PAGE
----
A new essay on the borders of Abyei, and the relationship between territory and the state, published by Anthropology News. Read it below the fold...
Entries in borders (3)
The popular demand for southern Sudan to split from the rule of Khartoum and the north is enormous, and few now doubt the south will choose to be Africa's newest state. But tensions are intensifying along the proposed border, which runs through some of the most fertile land in the country.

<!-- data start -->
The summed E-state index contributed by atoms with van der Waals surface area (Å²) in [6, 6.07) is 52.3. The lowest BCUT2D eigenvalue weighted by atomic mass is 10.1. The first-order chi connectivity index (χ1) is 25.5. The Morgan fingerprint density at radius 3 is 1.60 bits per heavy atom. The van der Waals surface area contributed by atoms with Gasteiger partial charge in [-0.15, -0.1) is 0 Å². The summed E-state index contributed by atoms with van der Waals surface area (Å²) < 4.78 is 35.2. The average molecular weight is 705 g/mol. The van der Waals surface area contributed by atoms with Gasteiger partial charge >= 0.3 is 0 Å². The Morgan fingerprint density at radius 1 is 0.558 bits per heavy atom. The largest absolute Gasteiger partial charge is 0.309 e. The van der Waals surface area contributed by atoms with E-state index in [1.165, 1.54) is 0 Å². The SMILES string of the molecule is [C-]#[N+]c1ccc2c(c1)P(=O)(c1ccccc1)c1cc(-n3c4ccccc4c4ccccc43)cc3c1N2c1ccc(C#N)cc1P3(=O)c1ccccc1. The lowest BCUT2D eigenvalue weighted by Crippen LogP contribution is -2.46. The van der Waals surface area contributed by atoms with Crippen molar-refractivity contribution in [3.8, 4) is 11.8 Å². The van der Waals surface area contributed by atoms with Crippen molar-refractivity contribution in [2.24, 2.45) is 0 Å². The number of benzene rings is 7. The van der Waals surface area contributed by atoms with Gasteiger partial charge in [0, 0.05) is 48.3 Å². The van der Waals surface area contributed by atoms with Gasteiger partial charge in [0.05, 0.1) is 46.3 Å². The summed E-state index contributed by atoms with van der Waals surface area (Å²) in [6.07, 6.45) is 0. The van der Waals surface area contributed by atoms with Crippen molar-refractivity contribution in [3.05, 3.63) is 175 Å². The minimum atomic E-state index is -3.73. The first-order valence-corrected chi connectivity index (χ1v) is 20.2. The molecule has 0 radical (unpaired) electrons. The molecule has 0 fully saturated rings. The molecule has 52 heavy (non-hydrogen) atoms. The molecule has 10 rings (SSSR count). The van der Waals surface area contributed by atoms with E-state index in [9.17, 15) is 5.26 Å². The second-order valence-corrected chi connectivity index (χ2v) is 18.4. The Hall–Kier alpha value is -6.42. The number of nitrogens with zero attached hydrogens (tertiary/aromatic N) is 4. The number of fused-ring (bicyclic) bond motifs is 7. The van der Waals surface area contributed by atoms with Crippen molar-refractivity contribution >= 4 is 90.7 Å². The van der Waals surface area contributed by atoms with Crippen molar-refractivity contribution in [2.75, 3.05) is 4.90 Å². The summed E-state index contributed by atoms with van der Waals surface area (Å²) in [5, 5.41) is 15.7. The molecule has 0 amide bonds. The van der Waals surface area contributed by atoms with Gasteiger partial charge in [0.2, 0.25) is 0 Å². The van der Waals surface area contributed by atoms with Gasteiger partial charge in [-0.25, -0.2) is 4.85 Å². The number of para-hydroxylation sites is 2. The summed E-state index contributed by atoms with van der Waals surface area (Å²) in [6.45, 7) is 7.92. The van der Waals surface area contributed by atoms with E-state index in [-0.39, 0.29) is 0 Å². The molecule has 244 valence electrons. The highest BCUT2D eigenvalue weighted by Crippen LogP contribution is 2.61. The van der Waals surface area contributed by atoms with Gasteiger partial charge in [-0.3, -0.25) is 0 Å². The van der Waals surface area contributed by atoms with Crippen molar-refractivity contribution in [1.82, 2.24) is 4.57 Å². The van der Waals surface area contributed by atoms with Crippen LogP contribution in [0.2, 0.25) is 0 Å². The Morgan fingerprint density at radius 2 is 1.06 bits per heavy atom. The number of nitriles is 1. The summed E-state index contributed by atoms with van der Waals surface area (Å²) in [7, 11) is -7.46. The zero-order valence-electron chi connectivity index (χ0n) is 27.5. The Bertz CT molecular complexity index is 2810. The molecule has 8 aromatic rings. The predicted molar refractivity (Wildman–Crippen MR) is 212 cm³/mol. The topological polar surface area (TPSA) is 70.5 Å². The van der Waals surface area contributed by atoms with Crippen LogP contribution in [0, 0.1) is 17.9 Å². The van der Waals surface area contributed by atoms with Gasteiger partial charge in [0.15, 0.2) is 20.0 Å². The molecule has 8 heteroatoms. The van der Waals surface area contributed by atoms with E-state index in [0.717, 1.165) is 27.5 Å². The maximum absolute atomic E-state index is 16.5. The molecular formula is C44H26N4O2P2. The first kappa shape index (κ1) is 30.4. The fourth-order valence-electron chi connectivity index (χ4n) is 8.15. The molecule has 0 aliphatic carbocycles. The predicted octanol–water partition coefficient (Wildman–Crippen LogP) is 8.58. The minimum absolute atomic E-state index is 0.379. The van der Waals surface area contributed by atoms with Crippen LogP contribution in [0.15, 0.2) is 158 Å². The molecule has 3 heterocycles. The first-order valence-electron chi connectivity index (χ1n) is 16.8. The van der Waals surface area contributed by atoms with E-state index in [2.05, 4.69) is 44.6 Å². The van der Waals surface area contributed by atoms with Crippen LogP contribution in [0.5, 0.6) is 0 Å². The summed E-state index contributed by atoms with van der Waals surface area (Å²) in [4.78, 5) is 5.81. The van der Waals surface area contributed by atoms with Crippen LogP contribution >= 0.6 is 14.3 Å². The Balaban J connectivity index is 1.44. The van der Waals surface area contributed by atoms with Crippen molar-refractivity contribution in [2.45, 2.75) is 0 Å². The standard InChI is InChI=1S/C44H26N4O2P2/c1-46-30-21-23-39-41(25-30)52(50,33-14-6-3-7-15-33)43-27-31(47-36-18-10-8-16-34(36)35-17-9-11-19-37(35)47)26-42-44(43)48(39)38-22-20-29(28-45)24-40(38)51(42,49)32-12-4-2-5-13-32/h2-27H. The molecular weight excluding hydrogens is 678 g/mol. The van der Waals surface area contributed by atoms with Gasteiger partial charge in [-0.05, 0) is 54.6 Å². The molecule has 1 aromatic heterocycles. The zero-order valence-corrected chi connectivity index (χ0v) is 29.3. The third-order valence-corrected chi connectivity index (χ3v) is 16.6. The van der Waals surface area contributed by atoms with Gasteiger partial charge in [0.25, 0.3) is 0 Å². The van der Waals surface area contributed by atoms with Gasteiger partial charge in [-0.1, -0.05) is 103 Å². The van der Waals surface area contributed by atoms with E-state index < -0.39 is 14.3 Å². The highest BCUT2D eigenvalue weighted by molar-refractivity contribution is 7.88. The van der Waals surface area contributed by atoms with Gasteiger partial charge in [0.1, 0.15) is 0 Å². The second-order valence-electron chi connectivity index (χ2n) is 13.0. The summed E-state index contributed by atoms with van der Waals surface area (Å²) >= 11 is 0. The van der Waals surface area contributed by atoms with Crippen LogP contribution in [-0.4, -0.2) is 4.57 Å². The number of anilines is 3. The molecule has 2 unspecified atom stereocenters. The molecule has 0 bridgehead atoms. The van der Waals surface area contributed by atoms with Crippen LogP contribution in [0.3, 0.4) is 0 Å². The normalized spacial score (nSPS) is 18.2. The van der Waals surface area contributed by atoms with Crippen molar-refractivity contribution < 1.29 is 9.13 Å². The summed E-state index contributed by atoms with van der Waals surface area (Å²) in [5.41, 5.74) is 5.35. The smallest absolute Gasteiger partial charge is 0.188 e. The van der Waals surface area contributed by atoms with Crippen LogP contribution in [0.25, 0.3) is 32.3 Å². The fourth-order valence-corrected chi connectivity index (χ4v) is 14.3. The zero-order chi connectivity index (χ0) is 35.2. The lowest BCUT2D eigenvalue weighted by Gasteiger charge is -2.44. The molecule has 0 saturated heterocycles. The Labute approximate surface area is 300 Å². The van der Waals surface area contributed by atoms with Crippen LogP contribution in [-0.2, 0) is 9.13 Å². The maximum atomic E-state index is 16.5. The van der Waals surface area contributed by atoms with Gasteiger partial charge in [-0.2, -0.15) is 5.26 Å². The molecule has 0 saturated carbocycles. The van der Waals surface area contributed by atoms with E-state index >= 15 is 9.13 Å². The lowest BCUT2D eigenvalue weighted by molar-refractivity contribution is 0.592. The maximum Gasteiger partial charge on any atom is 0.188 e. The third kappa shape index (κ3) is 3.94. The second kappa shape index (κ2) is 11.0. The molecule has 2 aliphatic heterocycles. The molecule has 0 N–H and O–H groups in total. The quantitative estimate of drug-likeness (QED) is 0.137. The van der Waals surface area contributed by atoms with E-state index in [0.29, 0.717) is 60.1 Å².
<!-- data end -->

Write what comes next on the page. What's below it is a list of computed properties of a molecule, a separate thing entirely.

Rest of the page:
It is difficult to draw lines in the desert. The wind tends to quickly cover them up with sand, and the surface is as before. The problem is exacerbated if one has to draw lines around a nation bordered by seven other countries. If that wasn't difficult enough, it is especially hard to draw such lines when you have three competing ideas of where the line should be. Nation states like clear lines between organised sovereignties, separating out the vivid blocks of colour on our maps. Such an understanding is not shared by nomadic peoples, whose concept of territorial ownership can often be durational and change with the seasons. Nor is such an understanding shared by Islamic movements that see only one border: that between Islam and the non-believers. Suffice to say, Saudi Arabia has always had a problem with lines.